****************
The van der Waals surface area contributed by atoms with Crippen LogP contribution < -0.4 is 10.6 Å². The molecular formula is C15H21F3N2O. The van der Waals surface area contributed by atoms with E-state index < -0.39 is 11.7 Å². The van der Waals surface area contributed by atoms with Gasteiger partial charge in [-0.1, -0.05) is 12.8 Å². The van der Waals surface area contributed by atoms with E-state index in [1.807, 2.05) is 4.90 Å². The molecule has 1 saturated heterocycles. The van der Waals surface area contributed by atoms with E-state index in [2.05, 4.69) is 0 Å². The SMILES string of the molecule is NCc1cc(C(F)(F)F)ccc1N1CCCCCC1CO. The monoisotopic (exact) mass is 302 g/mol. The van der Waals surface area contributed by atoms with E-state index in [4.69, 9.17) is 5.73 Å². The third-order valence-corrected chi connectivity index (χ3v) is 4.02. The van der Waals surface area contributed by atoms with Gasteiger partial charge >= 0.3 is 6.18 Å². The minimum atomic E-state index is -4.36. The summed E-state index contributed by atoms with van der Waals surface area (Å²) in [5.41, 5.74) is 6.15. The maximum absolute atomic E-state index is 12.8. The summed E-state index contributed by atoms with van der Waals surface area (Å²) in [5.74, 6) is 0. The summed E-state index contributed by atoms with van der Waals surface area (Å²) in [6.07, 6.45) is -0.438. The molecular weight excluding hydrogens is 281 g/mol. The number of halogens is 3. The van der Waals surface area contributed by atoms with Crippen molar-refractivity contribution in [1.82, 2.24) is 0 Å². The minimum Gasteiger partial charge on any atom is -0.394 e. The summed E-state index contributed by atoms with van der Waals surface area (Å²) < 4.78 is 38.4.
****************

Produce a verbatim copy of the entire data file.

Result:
The van der Waals surface area contributed by atoms with Crippen LogP contribution < -0.4 is 10.6 Å². The molecular formula is C15H21F3N2O. The van der Waals surface area contributed by atoms with E-state index < -0.39 is 11.7 Å². The van der Waals surface area contributed by atoms with Gasteiger partial charge in [-0.1, -0.05) is 12.8 Å². The van der Waals surface area contributed by atoms with E-state index in [1.807, 2.05) is 4.90 Å². The molecule has 1 saturated heterocycles. The van der Waals surface area contributed by atoms with E-state index in [2.05, 4.69) is 0 Å². The SMILES string of the molecule is NCc1cc(C(F)(F)F)ccc1N1CCCCCC1CO. The monoisotopic (exact) mass is 302 g/mol. The van der Waals surface area contributed by atoms with E-state index in [4.69, 9.17) is 5.73 Å². The third-order valence-corrected chi connectivity index (χ3v) is 4.02. The van der Waals surface area contributed by atoms with Gasteiger partial charge >= 0.3 is 6.18 Å². The minimum atomic E-state index is -4.36. The summed E-state index contributed by atoms with van der Waals surface area (Å²) in [5.41, 5.74) is 6.15. The maximum absolute atomic E-state index is 12.8. The summed E-state index contributed by atoms with van der Waals surface area (Å²) in [5.74, 6) is 0. The summed E-state index contributed by atoms with van der Waals surface area (Å²) in [6.07, 6.45) is -0.438. The molecular weight excluding hydrogens is 281 g/mol. The number of halogens is 3. The van der Waals surface area contributed by atoms with Crippen molar-refractivity contribution in [1.82, 2.24) is 0 Å². The minimum Gasteiger partial charge on any atom is -0.394 e. The summed E-state index contributed by atoms with van der Waals surface area (Å²) < 4.78 is 38.4.